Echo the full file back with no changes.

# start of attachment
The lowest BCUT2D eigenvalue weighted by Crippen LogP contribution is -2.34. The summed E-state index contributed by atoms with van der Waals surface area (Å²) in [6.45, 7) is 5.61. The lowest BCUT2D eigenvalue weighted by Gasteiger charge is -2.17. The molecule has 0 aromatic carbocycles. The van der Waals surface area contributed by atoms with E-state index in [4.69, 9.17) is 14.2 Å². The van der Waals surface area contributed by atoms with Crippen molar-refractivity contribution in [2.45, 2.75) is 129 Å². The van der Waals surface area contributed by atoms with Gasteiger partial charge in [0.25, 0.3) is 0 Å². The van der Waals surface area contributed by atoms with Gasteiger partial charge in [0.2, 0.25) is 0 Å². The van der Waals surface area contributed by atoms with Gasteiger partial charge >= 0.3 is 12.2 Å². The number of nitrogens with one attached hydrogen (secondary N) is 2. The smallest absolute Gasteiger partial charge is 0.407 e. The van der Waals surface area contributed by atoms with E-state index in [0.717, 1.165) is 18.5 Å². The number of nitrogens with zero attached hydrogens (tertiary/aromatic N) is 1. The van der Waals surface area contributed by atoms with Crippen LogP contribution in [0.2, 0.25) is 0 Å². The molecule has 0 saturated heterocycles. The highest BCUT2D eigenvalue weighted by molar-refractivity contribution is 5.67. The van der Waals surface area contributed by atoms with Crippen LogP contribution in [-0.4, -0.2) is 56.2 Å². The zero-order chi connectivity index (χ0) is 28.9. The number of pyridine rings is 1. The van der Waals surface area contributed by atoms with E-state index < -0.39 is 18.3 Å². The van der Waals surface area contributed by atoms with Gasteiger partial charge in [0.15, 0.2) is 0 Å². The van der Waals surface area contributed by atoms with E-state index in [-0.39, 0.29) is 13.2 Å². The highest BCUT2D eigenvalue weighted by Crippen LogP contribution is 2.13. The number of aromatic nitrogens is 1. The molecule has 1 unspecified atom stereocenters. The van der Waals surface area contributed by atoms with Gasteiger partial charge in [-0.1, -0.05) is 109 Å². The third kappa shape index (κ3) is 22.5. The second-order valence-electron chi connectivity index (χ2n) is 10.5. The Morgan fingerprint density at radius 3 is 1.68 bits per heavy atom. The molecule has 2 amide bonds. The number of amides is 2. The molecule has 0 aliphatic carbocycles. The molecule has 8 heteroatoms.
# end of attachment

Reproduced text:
The lowest BCUT2D eigenvalue weighted by Crippen LogP contribution is -2.34. The summed E-state index contributed by atoms with van der Waals surface area (Å²) in [6.45, 7) is 5.61. The lowest BCUT2D eigenvalue weighted by Gasteiger charge is -2.17. The molecule has 0 aromatic carbocycles. The van der Waals surface area contributed by atoms with E-state index in [4.69, 9.17) is 14.2 Å². The van der Waals surface area contributed by atoms with Crippen molar-refractivity contribution in [2.45, 2.75) is 129 Å². The van der Waals surface area contributed by atoms with Gasteiger partial charge in [0.25, 0.3) is 0 Å². The van der Waals surface area contributed by atoms with Gasteiger partial charge in [0.2, 0.25) is 0 Å². The van der Waals surface area contributed by atoms with Gasteiger partial charge >= 0.3 is 12.2 Å². The number of nitrogens with one attached hydrogen (secondary N) is 2. The smallest absolute Gasteiger partial charge is 0.407 e. The van der Waals surface area contributed by atoms with E-state index in [0.717, 1.165) is 18.5 Å². The number of nitrogens with zero attached hydrogens (tertiary/aromatic N) is 1. The van der Waals surface area contributed by atoms with Crippen LogP contribution in [0.2, 0.25) is 0 Å². The molecule has 0 saturated heterocycles. The highest BCUT2D eigenvalue weighted by molar-refractivity contribution is 5.67. The van der Waals surface area contributed by atoms with Crippen LogP contribution in [-0.4, -0.2) is 56.2 Å². The zero-order chi connectivity index (χ0) is 28.9. The number of pyridine rings is 1. The van der Waals surface area contributed by atoms with E-state index < -0.39 is 18.3 Å². The van der Waals surface area contributed by atoms with Gasteiger partial charge in [0.15, 0.2) is 0 Å². The van der Waals surface area contributed by atoms with E-state index in [-0.39, 0.29) is 13.2 Å². The highest BCUT2D eigenvalue weighted by Crippen LogP contribution is 2.13. The number of aromatic nitrogens is 1. The molecule has 1 unspecified atom stereocenters. The van der Waals surface area contributed by atoms with Gasteiger partial charge in [-0.1, -0.05) is 109 Å². The third kappa shape index (κ3) is 22.5. The second-order valence-electron chi connectivity index (χ2n) is 10.5. The Morgan fingerprint density at radius 3 is 1.68 bits per heavy atom. The molecule has 2 amide bonds. The number of amides is 2. The molecule has 0 aliphatic carbocycles. The molecule has 8 heteroatoms.